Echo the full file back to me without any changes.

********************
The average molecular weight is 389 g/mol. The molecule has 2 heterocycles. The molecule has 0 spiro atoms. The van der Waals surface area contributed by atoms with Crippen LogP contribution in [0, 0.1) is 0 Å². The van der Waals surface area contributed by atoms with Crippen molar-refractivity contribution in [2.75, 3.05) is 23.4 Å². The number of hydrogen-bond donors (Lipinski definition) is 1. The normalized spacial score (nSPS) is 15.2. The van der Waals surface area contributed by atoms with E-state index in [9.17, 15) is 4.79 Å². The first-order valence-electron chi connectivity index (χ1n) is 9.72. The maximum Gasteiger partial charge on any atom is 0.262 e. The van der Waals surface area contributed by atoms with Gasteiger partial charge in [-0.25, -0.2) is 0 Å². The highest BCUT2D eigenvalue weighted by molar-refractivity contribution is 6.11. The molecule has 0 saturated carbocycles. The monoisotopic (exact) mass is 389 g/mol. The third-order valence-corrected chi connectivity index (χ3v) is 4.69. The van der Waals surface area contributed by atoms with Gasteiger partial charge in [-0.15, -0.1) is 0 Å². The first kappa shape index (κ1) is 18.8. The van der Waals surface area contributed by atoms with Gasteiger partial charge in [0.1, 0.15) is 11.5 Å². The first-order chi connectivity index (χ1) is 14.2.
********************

The average molecular weight is 389 g/mol. The molecule has 2 heterocycles. The molecule has 0 spiro atoms. The van der Waals surface area contributed by atoms with Crippen LogP contribution in [0, 0.1) is 0 Å². The van der Waals surface area contributed by atoms with Crippen molar-refractivity contribution in [2.75, 3.05) is 23.4 Å². The number of hydrogen-bond donors (Lipinski definition) is 1. The normalized spacial score (nSPS) is 15.2. The van der Waals surface area contributed by atoms with E-state index in [9.17, 15) is 4.79 Å². The first-order valence-electron chi connectivity index (χ1n) is 9.72. The maximum Gasteiger partial charge on any atom is 0.262 e. The van der Waals surface area contributed by atoms with Gasteiger partial charge in [-0.25, -0.2) is 0 Å². The highest BCUT2D eigenvalue weighted by molar-refractivity contribution is 6.11. The molecule has 0 saturated carbocycles. The monoisotopic (exact) mass is 389 g/mol. The third-order valence-corrected chi connectivity index (χ3v) is 4.69. The van der Waals surface area contributed by atoms with Gasteiger partial charge in [-0.15, -0.1) is 0 Å². The first kappa shape index (κ1) is 18.8. The van der Waals surface area contributed by atoms with Gasteiger partial charge in [0.1, 0.15) is 11.5 Å². The first-order chi connectivity index (χ1) is 14.2.